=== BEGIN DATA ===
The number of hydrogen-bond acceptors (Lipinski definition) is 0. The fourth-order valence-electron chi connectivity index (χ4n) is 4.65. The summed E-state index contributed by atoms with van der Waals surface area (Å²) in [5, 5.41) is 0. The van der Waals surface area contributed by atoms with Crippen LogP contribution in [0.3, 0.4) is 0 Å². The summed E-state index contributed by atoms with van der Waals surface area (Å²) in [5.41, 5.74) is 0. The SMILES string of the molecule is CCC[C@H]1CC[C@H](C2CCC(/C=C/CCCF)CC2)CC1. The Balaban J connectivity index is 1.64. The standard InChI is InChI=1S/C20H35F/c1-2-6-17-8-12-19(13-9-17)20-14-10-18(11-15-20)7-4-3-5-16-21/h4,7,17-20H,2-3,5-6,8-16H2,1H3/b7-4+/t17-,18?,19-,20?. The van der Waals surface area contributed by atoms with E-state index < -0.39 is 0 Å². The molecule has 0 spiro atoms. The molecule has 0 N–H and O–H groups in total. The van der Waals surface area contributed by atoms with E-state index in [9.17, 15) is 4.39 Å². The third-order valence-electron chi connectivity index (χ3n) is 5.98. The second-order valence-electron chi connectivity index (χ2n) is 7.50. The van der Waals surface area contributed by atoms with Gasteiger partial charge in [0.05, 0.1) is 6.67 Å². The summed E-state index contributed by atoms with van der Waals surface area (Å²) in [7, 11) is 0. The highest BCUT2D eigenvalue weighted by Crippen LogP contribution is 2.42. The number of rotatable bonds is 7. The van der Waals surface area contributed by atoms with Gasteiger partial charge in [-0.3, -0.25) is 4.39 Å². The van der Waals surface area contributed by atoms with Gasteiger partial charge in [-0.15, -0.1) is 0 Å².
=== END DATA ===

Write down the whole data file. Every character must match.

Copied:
The number of hydrogen-bond acceptors (Lipinski definition) is 0. The fourth-order valence-electron chi connectivity index (χ4n) is 4.65. The summed E-state index contributed by atoms with van der Waals surface area (Å²) in [5, 5.41) is 0. The van der Waals surface area contributed by atoms with Crippen LogP contribution in [0.3, 0.4) is 0 Å². The summed E-state index contributed by atoms with van der Waals surface area (Å²) in [5.41, 5.74) is 0. The SMILES string of the molecule is CCC[C@H]1CC[C@H](C2CCC(/C=C/CCCF)CC2)CC1. The Balaban J connectivity index is 1.64. The standard InChI is InChI=1S/C20H35F/c1-2-6-17-8-12-19(13-9-17)20-14-10-18(11-15-20)7-4-3-5-16-21/h4,7,17-20H,2-3,5-6,8-16H2,1H3/b7-4+/t17-,18?,19-,20?. The van der Waals surface area contributed by atoms with E-state index < -0.39 is 0 Å². The molecule has 0 spiro atoms. The molecule has 0 N–H and O–H groups in total. The van der Waals surface area contributed by atoms with E-state index in [9.17, 15) is 4.39 Å². The third-order valence-electron chi connectivity index (χ3n) is 5.98. The second-order valence-electron chi connectivity index (χ2n) is 7.50. The van der Waals surface area contributed by atoms with Gasteiger partial charge in [0.05, 0.1) is 6.67 Å². The summed E-state index contributed by atoms with van der Waals surface area (Å²) in [7, 11) is 0. The highest BCUT2D eigenvalue weighted by Crippen LogP contribution is 2.42. The number of rotatable bonds is 7. The van der Waals surface area contributed by atoms with Gasteiger partial charge in [-0.3, -0.25) is 4.39 Å². The van der Waals surface area contributed by atoms with Gasteiger partial charge in [-0.15, -0.1) is 0 Å².